4. You shouldn’t read reviews but you should read TV Tropes.

Reviews are…not good for you. Seriously.  Beta readers you trust are good for you. Editorial feedback is good for you. Reviews are a painful combination of “everything you do is perfect” and “everything you do is made of genuine shit.” I have had reviews claim that my books were bad because they were written by a woman, because they were written by a feminist, because they had too many female characters, and because they cost too much. (I have also had reviews that pointed out genuine flaws in my books, and helped readers make good decisions. Reviews are important and necessary. It’s just that when you’re the author, they’re also personal, and they’re not for you.) If you want to know whether you have recurring themes in your work—good or bad—read TV Tropes. See what a group of people who really understand and interrogate media have to say. You’ll be able to use the tools they give you to become better.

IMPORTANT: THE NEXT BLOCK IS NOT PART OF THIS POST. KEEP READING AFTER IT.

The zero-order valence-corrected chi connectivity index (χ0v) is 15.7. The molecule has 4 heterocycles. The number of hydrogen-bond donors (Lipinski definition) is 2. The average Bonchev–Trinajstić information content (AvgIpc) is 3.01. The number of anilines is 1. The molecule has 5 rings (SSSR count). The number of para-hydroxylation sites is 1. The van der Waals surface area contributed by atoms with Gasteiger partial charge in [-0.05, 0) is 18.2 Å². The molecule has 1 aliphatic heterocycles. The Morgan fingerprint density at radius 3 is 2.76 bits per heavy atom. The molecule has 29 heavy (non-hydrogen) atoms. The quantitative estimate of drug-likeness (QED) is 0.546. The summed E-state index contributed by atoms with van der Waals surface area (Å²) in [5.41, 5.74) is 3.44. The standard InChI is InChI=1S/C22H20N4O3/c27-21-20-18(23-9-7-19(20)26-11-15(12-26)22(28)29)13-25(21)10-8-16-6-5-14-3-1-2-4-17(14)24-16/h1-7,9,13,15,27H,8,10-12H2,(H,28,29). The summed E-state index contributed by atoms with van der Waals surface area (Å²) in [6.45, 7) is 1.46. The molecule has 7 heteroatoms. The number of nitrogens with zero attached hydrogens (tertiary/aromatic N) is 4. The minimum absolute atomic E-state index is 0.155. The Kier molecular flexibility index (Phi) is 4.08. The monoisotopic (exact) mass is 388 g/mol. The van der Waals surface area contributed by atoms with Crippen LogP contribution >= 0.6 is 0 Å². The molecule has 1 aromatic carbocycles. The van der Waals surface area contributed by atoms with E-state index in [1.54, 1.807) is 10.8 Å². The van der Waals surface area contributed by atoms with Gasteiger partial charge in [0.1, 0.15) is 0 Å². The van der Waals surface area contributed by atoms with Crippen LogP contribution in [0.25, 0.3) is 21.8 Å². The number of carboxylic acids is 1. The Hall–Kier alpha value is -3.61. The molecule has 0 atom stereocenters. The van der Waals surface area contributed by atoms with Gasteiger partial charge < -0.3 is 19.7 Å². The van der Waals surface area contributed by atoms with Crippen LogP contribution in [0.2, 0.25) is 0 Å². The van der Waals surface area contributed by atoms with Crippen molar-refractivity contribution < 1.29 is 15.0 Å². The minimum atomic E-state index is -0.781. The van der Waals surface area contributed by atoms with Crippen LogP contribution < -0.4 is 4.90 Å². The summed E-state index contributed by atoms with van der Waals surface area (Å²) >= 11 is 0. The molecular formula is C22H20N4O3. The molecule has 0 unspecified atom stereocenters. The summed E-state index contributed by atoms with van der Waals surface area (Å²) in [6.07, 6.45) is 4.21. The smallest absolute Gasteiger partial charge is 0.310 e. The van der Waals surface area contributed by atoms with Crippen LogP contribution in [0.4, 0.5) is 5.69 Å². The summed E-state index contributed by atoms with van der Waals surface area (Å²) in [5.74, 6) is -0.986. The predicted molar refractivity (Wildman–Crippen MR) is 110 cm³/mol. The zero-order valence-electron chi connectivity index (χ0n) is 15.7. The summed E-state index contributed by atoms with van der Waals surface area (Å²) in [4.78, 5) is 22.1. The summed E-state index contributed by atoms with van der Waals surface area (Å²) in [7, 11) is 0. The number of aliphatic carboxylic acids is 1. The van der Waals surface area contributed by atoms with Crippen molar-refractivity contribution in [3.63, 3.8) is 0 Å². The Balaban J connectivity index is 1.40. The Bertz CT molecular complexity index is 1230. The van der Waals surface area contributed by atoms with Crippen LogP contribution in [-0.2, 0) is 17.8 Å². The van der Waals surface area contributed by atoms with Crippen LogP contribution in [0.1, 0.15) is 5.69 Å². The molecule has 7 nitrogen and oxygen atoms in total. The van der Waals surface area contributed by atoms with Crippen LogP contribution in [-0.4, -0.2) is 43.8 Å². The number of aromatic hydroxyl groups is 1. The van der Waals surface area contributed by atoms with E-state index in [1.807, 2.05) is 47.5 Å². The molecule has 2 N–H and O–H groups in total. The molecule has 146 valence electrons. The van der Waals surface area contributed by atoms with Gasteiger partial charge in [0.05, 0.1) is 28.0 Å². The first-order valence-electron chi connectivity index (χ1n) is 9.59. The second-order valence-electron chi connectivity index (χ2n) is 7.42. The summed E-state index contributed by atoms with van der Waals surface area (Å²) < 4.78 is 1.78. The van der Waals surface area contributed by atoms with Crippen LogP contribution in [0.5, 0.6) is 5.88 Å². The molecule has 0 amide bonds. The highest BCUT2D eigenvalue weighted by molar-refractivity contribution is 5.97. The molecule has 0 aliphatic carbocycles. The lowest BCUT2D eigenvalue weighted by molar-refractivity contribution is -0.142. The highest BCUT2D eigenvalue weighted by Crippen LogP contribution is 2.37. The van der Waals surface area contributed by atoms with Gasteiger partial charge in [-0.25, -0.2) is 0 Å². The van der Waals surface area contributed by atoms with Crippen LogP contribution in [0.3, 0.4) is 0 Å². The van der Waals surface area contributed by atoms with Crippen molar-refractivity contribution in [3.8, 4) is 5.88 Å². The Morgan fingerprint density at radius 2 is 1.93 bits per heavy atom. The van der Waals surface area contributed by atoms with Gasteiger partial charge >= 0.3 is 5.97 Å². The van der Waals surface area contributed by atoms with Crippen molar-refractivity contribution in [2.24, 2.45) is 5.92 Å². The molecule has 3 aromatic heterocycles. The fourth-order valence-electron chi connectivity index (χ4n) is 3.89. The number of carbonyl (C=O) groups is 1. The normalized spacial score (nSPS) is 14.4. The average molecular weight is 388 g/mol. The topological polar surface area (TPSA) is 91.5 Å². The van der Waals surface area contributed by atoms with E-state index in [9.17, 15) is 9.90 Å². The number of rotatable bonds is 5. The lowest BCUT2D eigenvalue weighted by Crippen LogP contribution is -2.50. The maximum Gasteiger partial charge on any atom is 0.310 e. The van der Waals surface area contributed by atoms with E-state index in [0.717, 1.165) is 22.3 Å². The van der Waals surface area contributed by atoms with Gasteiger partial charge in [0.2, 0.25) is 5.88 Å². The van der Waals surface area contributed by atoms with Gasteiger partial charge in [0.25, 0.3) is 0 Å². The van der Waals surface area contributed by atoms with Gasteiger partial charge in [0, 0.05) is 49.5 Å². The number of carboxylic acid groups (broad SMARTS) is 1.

5. The next book is waiting.

My friend Cat writes almost entirely in stand-alone novels. I write almost entirely in series. We don’t have much in common in how we plot and plan. But we do have this in common: we’re always looking toward the horizon. We’re always itching to type “the end” and start over again with “once upon a time.” That’s normal. That’s okay. That’s honestly part of how you can get the distance necessary to revise the last book; it turns the text a little foreign to you, and lets you approach it as something you’re not so emotionally attached to that you can’t touch it.

Come on. Let’s go get that horizon.